Johnston Charter Review Commission proposes expansion of school committee by four appointed seats


Is your school committee big enough?

Johnston voters will likely decide whether to nearly double the current school committee, from 5 to 9 members, should that question make the ballot in November with a long list of other Town Charter revisions. And the four new members would be appointed, not elected, to the school district’s governing board.

Johnston Mayor Joseph M. Polisena’s appointment to the Johnston Charter Review Commission (JCRC), Taylor Russo, introduced the idea at the Feb. 8 meeting.

“I think having five members elected is a good thing,” Russo told her fellow CRC members. “… With everything going on, to avoid conflict between the town and the school committee … I would propose to have four appointed members in addition to the five elected members. It would still be an odd number. It would still be a majority elected members. I just think you’d be getting a broader opinion and more voices on the school committee.”

In Their Defense

Susan Mansolillo, the Johnston School Committee’s appointment to the JCRC, pushed back a little.

“So they weren’t elected by the people?” Mansolillo asked. “My question is this. You’re saying four. You have five districts. Who gets to select who those appointees are?”

“The town,” Russo replied. “How the other boards are formed. Voted on by Town Council.”

“Two by the mayor and two by the council?” asked JCRC Vice-Chairman Fred Iafrate. Russo agreed.

It all went very smoothly at first.

There have been several strong hints that big changes were coming to the Johnston School Committee. The mayor attempted a financial takeover of the schools last year. That led to a series of audits and the hiring of attorneys to represent the town and the school district, should litigation follow.

Then the JCRC was formed, to examine, article by article, the Johnston Town Charter.

So far, the board has considered a resolution to increase the mayor’s pay (from $75,000 to anywhere between $100,000 and $130,000) and town councilors’, a delay in the town’s budgetary schedule, and now four new appointed members to the School Committee.

“I’d like to add to that proposal that two be appointed by the mayor, two by town council, with the same rights as the (elected) school committee (members),” Iafrate added to Russo’s proposal.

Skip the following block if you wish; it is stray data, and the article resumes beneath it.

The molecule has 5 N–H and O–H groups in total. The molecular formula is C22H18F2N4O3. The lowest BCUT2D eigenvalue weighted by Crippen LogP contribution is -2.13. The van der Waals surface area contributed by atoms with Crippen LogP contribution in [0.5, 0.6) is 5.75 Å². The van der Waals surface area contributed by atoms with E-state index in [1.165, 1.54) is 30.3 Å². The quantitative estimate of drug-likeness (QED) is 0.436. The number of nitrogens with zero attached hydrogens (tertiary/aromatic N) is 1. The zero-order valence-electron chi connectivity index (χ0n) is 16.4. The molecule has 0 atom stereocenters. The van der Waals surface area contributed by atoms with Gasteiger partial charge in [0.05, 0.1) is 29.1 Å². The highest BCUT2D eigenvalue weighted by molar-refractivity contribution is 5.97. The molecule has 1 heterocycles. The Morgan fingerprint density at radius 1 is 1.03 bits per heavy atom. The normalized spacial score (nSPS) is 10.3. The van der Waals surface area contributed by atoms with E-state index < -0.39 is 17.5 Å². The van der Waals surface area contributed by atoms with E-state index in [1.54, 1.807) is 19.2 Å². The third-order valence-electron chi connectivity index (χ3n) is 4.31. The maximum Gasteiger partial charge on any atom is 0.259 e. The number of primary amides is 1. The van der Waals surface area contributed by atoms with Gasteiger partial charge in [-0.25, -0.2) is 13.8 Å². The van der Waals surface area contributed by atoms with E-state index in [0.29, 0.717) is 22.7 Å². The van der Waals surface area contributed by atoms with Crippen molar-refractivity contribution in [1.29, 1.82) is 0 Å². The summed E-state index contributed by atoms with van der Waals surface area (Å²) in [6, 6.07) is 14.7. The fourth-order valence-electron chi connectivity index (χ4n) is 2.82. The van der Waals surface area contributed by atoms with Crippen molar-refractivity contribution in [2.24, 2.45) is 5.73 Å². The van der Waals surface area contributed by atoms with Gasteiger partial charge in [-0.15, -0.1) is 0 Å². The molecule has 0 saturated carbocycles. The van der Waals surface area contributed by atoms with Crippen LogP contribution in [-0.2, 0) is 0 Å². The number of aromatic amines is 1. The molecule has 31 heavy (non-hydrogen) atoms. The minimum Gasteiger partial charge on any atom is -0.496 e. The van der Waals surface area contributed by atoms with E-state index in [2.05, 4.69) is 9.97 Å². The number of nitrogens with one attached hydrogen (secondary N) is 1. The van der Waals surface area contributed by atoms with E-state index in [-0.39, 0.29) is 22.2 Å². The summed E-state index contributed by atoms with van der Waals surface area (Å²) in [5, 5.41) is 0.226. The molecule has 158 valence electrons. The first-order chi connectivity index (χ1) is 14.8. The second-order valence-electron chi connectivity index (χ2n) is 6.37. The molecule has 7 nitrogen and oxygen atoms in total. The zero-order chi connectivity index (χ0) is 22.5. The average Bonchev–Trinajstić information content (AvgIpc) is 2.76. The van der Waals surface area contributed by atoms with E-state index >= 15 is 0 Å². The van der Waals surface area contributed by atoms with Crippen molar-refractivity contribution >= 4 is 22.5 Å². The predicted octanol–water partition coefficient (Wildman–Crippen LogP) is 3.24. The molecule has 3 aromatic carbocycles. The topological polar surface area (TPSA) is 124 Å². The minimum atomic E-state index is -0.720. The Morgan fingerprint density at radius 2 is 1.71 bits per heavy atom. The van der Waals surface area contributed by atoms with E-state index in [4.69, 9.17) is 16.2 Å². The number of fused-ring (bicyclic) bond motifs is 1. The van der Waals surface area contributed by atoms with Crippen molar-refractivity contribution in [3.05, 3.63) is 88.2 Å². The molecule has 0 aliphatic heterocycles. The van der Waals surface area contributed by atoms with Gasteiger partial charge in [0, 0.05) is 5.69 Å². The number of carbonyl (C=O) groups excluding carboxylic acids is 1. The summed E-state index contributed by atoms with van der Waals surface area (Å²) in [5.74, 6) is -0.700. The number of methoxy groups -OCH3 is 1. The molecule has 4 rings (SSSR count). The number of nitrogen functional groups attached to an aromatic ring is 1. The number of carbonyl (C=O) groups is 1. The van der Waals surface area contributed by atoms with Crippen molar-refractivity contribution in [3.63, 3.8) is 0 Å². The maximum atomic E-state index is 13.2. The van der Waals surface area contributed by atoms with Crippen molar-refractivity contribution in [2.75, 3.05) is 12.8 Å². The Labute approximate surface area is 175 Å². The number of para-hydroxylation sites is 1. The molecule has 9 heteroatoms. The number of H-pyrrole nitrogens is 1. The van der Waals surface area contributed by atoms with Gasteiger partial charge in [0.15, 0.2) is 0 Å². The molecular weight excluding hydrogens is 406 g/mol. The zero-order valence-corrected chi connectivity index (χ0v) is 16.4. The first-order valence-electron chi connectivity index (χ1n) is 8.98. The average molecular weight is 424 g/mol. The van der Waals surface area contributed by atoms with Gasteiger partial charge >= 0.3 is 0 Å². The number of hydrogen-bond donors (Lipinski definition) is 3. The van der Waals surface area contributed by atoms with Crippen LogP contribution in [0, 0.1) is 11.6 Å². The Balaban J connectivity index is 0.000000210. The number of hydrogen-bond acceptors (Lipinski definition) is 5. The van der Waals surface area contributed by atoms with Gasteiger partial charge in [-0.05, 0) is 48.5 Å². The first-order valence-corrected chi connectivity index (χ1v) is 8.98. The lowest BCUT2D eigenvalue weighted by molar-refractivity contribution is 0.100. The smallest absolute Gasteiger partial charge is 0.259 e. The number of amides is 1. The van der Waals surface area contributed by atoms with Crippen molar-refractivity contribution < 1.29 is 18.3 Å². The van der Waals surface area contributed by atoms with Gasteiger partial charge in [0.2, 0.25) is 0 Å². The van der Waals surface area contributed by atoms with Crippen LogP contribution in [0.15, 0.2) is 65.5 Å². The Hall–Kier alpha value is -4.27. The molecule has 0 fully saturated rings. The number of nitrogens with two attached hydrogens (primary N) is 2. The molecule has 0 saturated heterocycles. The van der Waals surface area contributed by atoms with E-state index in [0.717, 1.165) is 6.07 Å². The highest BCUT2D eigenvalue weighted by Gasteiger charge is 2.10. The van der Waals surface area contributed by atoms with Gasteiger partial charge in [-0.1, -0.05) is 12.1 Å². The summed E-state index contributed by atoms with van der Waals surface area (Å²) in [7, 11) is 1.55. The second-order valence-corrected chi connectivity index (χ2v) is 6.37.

“The same rights?” Mansolillo asked. “Voting rights? I don’t think they should have the same voting rights as the elected. I think they could serve as counsel to the elected.”

“That’s not my proposal,” Iafrate objected. “I think there would be better relations, with the town seeing the everyday duties of the school committee and school department.”

Mansolillo suggested an advisory committee, or “more of a liaison.”

“It doesn’t work though,” Iafrate said.

Mayors & School Committees

JCRC attorney and co-spokesperson Allan Fung, former mayor of Cranston and counsel for the town as it attempts to take over school finances, interjected to mention a short list other Rhode Island school districts that have tried this “hybrid” style of school committee, or have an appointed school committee.

Fung mentioned Providence, Central Falls and Woonsocket.

“These districts are also under the control of the state,” Mansolillo said. “They’re not under the control … they’re not run by their respective municipality. They’re under the control of the state because they were not capable of running it themselves. Remember that.”

JCRC member Joseph Andriole entered the conversation. He said the Providence school board was all appointed before the state took over.

“It’s like apples and oranges — state control versus composition of the school board,” Andriole said. “That’s all that I want to put on the record so we’re on the same page.”

Mansolillo asked for permission to speak.

“The whole purpose of this is the mayor feels like he can’t get along with the school department,” she told the rest of the commission.

Only one member of the public attended the meeting — School Committee Chairman Robert LaFazia. He silently waited for his turn to speak. For the moment, Mansolillo was speaking for herself and the rest of the school committee.

JCRC Chairman and co-spokesperson Richard DelFino Jr. interrupted Mansolillo’s argument against the proposal.